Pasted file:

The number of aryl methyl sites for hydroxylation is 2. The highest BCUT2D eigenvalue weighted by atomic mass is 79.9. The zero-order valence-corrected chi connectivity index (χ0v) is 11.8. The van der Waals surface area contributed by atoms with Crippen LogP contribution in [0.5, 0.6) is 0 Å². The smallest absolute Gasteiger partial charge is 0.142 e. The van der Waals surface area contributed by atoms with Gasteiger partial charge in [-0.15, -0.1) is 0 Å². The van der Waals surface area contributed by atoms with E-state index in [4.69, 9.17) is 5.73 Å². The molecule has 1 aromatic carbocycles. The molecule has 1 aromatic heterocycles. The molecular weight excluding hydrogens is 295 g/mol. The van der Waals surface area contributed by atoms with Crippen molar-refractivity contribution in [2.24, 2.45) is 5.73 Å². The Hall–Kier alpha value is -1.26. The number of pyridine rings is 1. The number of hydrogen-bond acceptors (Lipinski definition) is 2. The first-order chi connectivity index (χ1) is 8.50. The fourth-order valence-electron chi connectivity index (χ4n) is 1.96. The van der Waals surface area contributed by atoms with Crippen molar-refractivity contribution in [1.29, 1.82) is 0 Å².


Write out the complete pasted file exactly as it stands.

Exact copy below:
The number of aryl methyl sites for hydroxylation is 2. The highest BCUT2D eigenvalue weighted by atomic mass is 79.9. The zero-order valence-corrected chi connectivity index (χ0v) is 11.8. The van der Waals surface area contributed by atoms with Crippen LogP contribution in [0.5, 0.6) is 0 Å². The smallest absolute Gasteiger partial charge is 0.142 e. The van der Waals surface area contributed by atoms with Gasteiger partial charge in [-0.15, -0.1) is 0 Å². The van der Waals surface area contributed by atoms with E-state index in [4.69, 9.17) is 5.73 Å². The molecule has 1 aromatic carbocycles. The molecule has 1 aromatic heterocycles. The molecular weight excluding hydrogens is 295 g/mol. The van der Waals surface area contributed by atoms with Crippen molar-refractivity contribution in [2.24, 2.45) is 5.73 Å². The Hall–Kier alpha value is -1.26. The number of pyridine rings is 1. The number of hydrogen-bond acceptors (Lipinski definition) is 2. The first-order chi connectivity index (χ1) is 8.50. The fourth-order valence-electron chi connectivity index (χ4n) is 1.96. The van der Waals surface area contributed by atoms with Crippen molar-refractivity contribution in [1.29, 1.82) is 0 Å².